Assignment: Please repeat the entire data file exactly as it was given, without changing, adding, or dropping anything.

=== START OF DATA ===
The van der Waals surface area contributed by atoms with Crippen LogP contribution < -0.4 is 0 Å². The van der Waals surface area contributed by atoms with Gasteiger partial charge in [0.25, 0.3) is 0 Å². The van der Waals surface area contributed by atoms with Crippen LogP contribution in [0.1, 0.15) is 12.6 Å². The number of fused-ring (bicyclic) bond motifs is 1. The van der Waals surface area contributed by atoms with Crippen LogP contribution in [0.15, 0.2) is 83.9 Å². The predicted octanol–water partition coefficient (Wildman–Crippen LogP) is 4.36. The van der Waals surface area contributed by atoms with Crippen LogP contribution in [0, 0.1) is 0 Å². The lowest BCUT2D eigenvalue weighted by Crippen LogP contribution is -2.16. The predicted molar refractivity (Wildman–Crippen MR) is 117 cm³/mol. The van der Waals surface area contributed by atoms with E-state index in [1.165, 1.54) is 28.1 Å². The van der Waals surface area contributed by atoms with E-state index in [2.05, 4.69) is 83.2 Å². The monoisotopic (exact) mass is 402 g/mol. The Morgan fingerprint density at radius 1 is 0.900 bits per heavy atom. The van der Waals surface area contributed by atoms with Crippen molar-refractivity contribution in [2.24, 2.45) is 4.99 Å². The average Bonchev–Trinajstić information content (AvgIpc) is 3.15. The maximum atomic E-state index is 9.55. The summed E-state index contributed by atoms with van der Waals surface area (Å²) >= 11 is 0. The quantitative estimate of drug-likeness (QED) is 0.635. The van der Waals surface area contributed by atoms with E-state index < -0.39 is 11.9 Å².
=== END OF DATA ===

The van der Waals surface area contributed by atoms with Crippen LogP contribution < -0.4 is 0 Å². The van der Waals surface area contributed by atoms with Gasteiger partial charge in [0.25, 0.3) is 0 Å². The van der Waals surface area contributed by atoms with Crippen LogP contribution in [0.1, 0.15) is 12.6 Å². The number of fused-ring (bicyclic) bond motifs is 1. The van der Waals surface area contributed by atoms with Crippen LogP contribution in [0.15, 0.2) is 83.9 Å². The predicted octanol–water partition coefficient (Wildman–Crippen LogP) is 4.36. The van der Waals surface area contributed by atoms with Crippen LogP contribution in [0, 0.1) is 0 Å². The lowest BCUT2D eigenvalue weighted by Crippen LogP contribution is -2.16. The predicted molar refractivity (Wildman–Crippen MR) is 117 cm³/mol. The van der Waals surface area contributed by atoms with E-state index in [1.165, 1.54) is 28.1 Å². The van der Waals surface area contributed by atoms with E-state index in [2.05, 4.69) is 83.2 Å². The monoisotopic (exact) mass is 402 g/mol. The Morgan fingerprint density at radius 1 is 0.900 bits per heavy atom. The van der Waals surface area contributed by atoms with Crippen molar-refractivity contribution in [2.24, 2.45) is 4.99 Å². The average Bonchev–Trinajstić information content (AvgIpc) is 3.15. The maximum atomic E-state index is 9.55. The summed E-state index contributed by atoms with van der Waals surface area (Å²) >= 11 is 0. The quantitative estimate of drug-likeness (QED) is 0.635. The van der Waals surface area contributed by atoms with E-state index < -0.39 is 11.9 Å².